Jack is 7, and it has been such a fun age. He's gaining confidence and he's so inquisitive. Jack was almost 3 when Jenelle's medical issues became a priority. While at times it hurt to hear him ask, "Why can't she play with me?" there were other times where I was thankful for his innocence. When he was younger, we used to explain that "Jenelle has a broken brain", and that the doctors were trying to fix it. He was satisfied with that explanation, and seems to have gone on about his life almost as if he were an only child at times.
As he is getting older, I've noticed the old "broken brain" excuse is getting tougher to sell. It may have started with our involvement with Challenger Little League earlier this year. I think that experience was his first introduction to the fact that there are other kids like Jenelle. Since Challenger League, he has said some things lately to make me realize that he is finally understanding how Jenelle is so different.
When our dear friend Mollie passed in June, I sat down with Jack and told him what had happened and why Mommy and Daddy were so sad. This was my first attempt at explaining the real world to Jack, without really trying to pass off the "broken brain" excuse. Though he had never met Mollie, he know all about her from our friend Jim (Mollie's Uncle.) He knew she had many surgeries, and he knew she was similar to Jenelle.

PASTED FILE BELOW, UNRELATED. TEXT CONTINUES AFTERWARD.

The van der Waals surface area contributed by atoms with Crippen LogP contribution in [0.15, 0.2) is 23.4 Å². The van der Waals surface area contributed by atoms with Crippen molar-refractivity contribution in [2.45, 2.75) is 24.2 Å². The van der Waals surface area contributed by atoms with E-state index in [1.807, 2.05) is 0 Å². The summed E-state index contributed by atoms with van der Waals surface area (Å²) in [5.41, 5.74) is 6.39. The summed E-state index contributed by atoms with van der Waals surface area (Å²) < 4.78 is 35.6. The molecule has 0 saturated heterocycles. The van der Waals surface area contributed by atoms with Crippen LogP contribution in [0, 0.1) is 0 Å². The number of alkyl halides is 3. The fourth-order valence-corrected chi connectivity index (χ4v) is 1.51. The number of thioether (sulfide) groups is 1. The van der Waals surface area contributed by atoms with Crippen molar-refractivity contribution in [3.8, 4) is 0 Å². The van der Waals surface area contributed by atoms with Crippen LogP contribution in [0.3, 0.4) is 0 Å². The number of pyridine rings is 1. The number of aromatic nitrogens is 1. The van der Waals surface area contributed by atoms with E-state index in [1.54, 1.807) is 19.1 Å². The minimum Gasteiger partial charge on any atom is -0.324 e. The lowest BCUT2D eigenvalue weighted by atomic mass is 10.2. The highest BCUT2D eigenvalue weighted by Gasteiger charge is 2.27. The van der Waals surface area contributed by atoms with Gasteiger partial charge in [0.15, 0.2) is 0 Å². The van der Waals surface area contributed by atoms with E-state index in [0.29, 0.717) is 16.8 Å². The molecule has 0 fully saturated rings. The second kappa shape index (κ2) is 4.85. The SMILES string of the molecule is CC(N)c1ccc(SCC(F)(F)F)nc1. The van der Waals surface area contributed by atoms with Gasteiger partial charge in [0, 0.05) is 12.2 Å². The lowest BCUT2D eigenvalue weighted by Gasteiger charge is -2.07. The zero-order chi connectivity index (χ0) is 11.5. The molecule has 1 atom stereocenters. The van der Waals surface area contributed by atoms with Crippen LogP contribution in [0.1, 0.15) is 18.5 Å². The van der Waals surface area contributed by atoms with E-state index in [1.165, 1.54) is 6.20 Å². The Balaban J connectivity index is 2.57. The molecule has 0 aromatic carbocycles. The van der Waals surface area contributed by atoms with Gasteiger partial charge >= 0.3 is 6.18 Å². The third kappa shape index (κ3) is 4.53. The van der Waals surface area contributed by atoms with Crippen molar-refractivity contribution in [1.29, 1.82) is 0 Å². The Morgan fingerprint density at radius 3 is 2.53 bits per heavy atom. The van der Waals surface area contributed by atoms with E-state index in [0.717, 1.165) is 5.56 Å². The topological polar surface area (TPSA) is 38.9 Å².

Recently, when Jenelle had her abscess tooth, I took Jack with me to Jenelle's doctor's appointment. Jack sat attentively and listened to the doctor and I discuss Jenelle's tooth. On the way out to the car, Jack suddenly asked, "Mommy, will Jenelle need surgery?" Knowing he had just listened to the conversation I replied, "We don't know, but yes, it's a possibility." Then he asked, "Mommy, if Jenelle has surgery, will she die?" My heart stopped a moment, and I realized he was making the connection to our friend Mollie. Mollie died after slipping into a coma during surgery. I reassured him that was not a possibility with Jenelle's tooth.
Sometimes I worry that he is far too experienced for his age. Later that night, we talked about life with Jenelle. I asked Jack if he knew our home was different, and he said yes. He realizes that his younger sister is not like other kids, and he simply said, "Jenelle is different, and she has a broken brain" almost verbatim from what we've always told him. And after repeating that mantra, he looked at me and said, "Mom, when are the doctors going to fix her broken brain?" In the past I always responded that we were working on it and the doctors were trying to help Jenelle. Realizing now that our innocent excuses are too childish for him now, I answered honestly; "Jack, it may never be fixed. Jenelle may always be like she is. A little different from others and always improving." He simply replied, "Oh", and seemed content.
Simple answers about Jenelle aren't easy. As Jack grows up, he deserves to become fully aware of of how she is different, and sometimes those answers need to be truthful. While at times his keen understanding of the special circumstances surrounding life with Jenelle are heart wrenching, at least it is honest. I realize the need now to share more detailed information with him about Jenelle's real issues. While it is a common phrase to apply to special needs kids, it applies to typical ones as well; kids are resilient.
Jack makes me so proud in the ways he loves his sister. He respects her disability, and it doesn't stop him from thinking life is different in any way. In the end, he will be better because of it.